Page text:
Since I intended to spend the summer reviewing the apocalyptic literature in the Pseudepigrapha, this would be a good time think about some of the challenges reading this material. I will be using the Old Testament Pseudepigrapha, edited James Charlesworth (originally Doubleday, 1983; not Yale University Press). The abbreviation OTP throughout this series refers to the 1983 print edition of these two volumes. It is important to point out the obvious: there was no collection of “Old Testament Pseudepigrapha” in the ancient world. Although a few were considered sacred by some elements of the early church, these books were never collected as an alternate canon nor were they suppressed by orthodox Christians. There was no grand conspiracy of women-hating priests who systematically suppressed the free-thinking writers of this material. That sort of wild-eyed story telling makes for a good Hollywood movie or a wacky conspiracy theory blog, but it is simply not the case.
There are two problems with using the Pseudepigrapha as a source for studying first century Judaism. The first is the problem of the date of the documents. Some texts come to us in translations dated centuries later than the period under investigation. For example, 2 Enoch (The Slavonic Apocalypse of Enoch) may date to the late first century A.D., but there are no manuscripts which date earlier than the fourteenth century and any “supposed Greek composition need not have been produced before A.D. 1000” (F. I. Anderson, “2 Enoch” in OTP, 1:94 ). Because of this, scholars date the original composition of 2 Enoch from pre-Christian times into the late medieval period. Given this ambiguity, it is probably best not to use 2 Enoch as the centerpiece of a description of first century theology or common second Temple period Jewish theology.
A second problem is that of influence on the theology of “common Judaism” of the first century. We may confidently date a book such as the Psalms of Solomon to “about 50 B.C.” and even posit a Pharisaical context for the book, but how we know with any measure of confidence the book was read in the first century widely enough to change the way people really thought? Or to put it another way, how do we know the book reflects a broad consensus of opinion of first century thinking? The book may have been written and circulated in among a very small community and was virtually unknown to readers outside of that community. Similarly, the book may have been the work of an individual maverick thinker who was out of touch with the rest of Judaism and received virtually no recognition until Christians began to use the text in the second or third centuries.
There are some methods to gauge the date and popularity of a text in the first century. If the text appears among the Dead Sea Scrolls we can at least know the Qumran community valued the text, especially if it appears in multiple copies. For example, Aramaic portions of First Enoch were present at Qumran. These fragments are not precisely the same text as the later Ethiopic version and some are too small to translate. The Dead Sea Scrolls at least confirm the book was known well before the first century and was popular enough to appear in the library of the Qumran community.
A second possible way to measure the potential influence of a text is by way of citation. If other first century works allude to a work there is at least an implication of influence. Using 1 Enoch as an example, we can find echoes of themes in other first century writings, not the least of which is the New Testament. The Epistle of Jude clearly alludes to 1 Enoch 60:8, confirming a date for at least that line to the late first century and a certain popularity in Jewish Christian circles.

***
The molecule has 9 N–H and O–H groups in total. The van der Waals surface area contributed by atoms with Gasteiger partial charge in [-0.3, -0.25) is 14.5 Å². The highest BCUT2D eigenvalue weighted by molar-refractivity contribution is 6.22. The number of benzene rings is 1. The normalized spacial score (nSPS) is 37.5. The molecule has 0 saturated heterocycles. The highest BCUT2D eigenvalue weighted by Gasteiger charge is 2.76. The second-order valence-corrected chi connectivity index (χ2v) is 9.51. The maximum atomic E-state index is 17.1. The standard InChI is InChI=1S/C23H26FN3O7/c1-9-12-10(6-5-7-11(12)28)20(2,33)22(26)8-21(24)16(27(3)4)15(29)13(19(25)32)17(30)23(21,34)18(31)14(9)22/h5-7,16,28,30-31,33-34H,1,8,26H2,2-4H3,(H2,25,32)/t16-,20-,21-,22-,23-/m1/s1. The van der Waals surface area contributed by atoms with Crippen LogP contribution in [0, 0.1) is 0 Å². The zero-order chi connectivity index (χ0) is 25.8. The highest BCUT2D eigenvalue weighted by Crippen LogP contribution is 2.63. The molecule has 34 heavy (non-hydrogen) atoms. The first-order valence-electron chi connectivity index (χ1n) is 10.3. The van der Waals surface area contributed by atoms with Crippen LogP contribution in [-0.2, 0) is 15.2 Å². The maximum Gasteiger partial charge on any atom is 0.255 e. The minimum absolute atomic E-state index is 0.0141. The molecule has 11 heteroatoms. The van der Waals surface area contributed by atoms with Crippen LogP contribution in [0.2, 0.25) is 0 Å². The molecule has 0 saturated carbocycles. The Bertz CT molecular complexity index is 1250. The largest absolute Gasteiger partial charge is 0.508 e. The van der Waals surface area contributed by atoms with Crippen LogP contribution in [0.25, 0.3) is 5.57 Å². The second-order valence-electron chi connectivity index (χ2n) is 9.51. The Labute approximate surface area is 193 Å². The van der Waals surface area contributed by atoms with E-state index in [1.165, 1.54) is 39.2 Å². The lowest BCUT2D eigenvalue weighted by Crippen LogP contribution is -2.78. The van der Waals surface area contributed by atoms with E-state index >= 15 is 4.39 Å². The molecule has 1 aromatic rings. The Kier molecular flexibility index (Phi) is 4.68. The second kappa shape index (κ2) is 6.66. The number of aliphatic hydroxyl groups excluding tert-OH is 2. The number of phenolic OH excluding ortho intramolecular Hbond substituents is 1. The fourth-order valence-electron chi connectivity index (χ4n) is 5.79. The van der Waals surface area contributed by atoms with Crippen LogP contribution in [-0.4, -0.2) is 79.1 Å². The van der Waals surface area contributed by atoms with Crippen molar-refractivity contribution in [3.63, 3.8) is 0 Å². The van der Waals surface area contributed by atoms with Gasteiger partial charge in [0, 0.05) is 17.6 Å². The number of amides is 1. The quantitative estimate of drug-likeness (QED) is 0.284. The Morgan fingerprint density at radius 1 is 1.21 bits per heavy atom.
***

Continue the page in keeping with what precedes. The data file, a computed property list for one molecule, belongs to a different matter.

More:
The use of 1 Enoch in the book of Revelation is also possible. This evidence is potentially dangerous, since the New Testament reflects Christian popularity, but perhaps not Jewish popularity. In addition, the two sources just mentioned date to the post-70 period. The popularity of 1 Enoch may have increased after the fall of Jerusalem and not accurately reflect the pre-70 worldview.
An additional measure of popularity is the amount of additional material created based on an earlier text. 1 Enoch and 4 Ezra seem to have sparked a whole series of books which are based on the earlier versions (i.e., 2 Enoch, 3 Enoch the various other books of Ezra). That Enoch was being read and re-created to reflect a later historical context is a witness to the influence the book may have had in the first century. The Testaments of the Twelve Patriarchs refers to 1 Enoch several times, indicating the influence of the apocalyptic text on later Jewish writings (T.Rub. 5:6, T.Sim 5:4, T.Levi 14:1, T.Jud 18:1, T. Dan 5:6, T.Naph 4:1, T.Ben 9:1).
It is also possible a source is dated post-70 A.D. but still reflects something of Jewish expectations before the watershed event of the fall of Jerusalem. 2 Baruch and 4 Ezra are examples of books normally dated at the end of the first century because they refer to the fall of Jerusalem as a past event. Can these books be useful for constructing Jewish expectations in the pre-70 period?
Possibly, but the evidence ought to be handled especially carefully. That some sort of messianic hope is reflected in these books is certain, but to what extent that same messianic hope was present in Palestine in the late 20’s is a more difficult problem. It is possible there was a messianic hope in the 20’s but it was entirely reworked after the fall of Jerusalem in A.D. 70. 2 Baruch and 4 Ezra may be an example of this reworking. The difficulty, then, is sorting out the early material from the re-working.